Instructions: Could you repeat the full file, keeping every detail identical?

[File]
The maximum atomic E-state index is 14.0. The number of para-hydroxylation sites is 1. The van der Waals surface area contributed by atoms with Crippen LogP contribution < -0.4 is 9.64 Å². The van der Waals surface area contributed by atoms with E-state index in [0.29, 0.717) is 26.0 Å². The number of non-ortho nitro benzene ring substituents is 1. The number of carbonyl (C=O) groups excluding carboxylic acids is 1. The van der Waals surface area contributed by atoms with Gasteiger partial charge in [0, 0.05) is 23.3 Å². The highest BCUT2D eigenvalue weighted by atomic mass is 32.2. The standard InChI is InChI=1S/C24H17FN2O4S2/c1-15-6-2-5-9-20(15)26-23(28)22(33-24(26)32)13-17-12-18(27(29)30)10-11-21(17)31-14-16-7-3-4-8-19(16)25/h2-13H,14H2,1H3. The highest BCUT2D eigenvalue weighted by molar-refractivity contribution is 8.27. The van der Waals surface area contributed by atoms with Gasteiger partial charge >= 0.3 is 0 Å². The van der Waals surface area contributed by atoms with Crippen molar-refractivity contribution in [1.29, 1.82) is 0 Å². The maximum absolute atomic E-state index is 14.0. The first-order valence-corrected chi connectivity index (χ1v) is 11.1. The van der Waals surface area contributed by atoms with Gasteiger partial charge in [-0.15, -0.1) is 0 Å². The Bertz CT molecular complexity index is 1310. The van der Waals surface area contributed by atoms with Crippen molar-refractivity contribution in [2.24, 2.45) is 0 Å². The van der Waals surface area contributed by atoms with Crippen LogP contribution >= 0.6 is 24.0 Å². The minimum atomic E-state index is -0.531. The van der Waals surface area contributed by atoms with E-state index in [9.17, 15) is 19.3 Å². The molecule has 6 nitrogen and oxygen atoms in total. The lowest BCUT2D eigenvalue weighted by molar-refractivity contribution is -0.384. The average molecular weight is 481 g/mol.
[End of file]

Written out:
The maximum atomic E-state index is 14.0. The number of para-hydroxylation sites is 1. The van der Waals surface area contributed by atoms with Crippen LogP contribution < -0.4 is 9.64 Å². The van der Waals surface area contributed by atoms with E-state index in [0.29, 0.717) is 26.0 Å². The number of non-ortho nitro benzene ring substituents is 1. The number of carbonyl (C=O) groups excluding carboxylic acids is 1. The van der Waals surface area contributed by atoms with Gasteiger partial charge in [0, 0.05) is 23.3 Å². The highest BCUT2D eigenvalue weighted by atomic mass is 32.2. The standard InChI is InChI=1S/C24H17FN2O4S2/c1-15-6-2-5-9-20(15)26-23(28)22(33-24(26)32)13-17-12-18(27(29)30)10-11-21(17)31-14-16-7-3-4-8-19(16)25/h2-13H,14H2,1H3. The highest BCUT2D eigenvalue weighted by molar-refractivity contribution is 8.27. The van der Waals surface area contributed by atoms with Gasteiger partial charge >= 0.3 is 0 Å². The van der Waals surface area contributed by atoms with Crippen molar-refractivity contribution in [1.29, 1.82) is 0 Å². The maximum absolute atomic E-state index is 14.0. The first-order valence-corrected chi connectivity index (χ1v) is 11.1. The van der Waals surface area contributed by atoms with Gasteiger partial charge in [-0.15, -0.1) is 0 Å². The Bertz CT molecular complexity index is 1310. The van der Waals surface area contributed by atoms with Crippen molar-refractivity contribution in [2.24, 2.45) is 0 Å². The van der Waals surface area contributed by atoms with Crippen LogP contribution >= 0.6 is 24.0 Å². The minimum atomic E-state index is -0.531. The van der Waals surface area contributed by atoms with E-state index in [9.17, 15) is 19.3 Å². The molecule has 6 nitrogen and oxygen atoms in total. The lowest BCUT2D eigenvalue weighted by molar-refractivity contribution is -0.384. The average molecular weight is 481 g/mol.